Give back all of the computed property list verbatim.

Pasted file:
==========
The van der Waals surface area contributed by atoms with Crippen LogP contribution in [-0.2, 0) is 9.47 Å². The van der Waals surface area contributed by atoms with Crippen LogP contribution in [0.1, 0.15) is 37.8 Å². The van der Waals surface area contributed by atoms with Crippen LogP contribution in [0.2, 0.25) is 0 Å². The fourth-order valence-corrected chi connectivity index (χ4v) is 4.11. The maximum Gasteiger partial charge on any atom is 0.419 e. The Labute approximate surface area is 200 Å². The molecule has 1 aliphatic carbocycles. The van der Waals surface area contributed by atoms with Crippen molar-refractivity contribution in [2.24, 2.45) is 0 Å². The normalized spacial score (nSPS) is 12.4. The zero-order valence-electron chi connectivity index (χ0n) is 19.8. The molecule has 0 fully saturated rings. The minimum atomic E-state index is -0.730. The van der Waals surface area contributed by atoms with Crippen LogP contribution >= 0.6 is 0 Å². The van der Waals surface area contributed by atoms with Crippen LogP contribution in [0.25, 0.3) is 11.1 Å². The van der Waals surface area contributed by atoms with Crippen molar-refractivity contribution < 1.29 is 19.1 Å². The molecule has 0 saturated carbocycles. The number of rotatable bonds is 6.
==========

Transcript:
The van der Waals surface area contributed by atoms with Crippen LogP contribution in [-0.2, 0) is 9.47 Å². The van der Waals surface area contributed by atoms with Crippen LogP contribution in [0.1, 0.15) is 37.8 Å². The van der Waals surface area contributed by atoms with Crippen LogP contribution in [0.2, 0.25) is 0 Å². The fourth-order valence-corrected chi connectivity index (χ4v) is 4.11. The maximum Gasteiger partial charge on any atom is 0.419 e. The Labute approximate surface area is 200 Å². The molecule has 1 aliphatic carbocycles. The van der Waals surface area contributed by atoms with Crippen molar-refractivity contribution in [2.24, 2.45) is 0 Å². The normalized spacial score (nSPS) is 12.4. The zero-order valence-electron chi connectivity index (χ0n) is 19.8. The molecule has 0 fully saturated rings. The minimum atomic E-state index is -0.730. The van der Waals surface area contributed by atoms with Crippen LogP contribution >= 0.6 is 0 Å². The van der Waals surface area contributed by atoms with Crippen LogP contribution in [0.25, 0.3) is 11.1 Å². The van der Waals surface area contributed by atoms with Crippen molar-refractivity contribution < 1.29 is 19.1 Å². The molecule has 0 saturated carbocycles. The number of rotatable bonds is 6.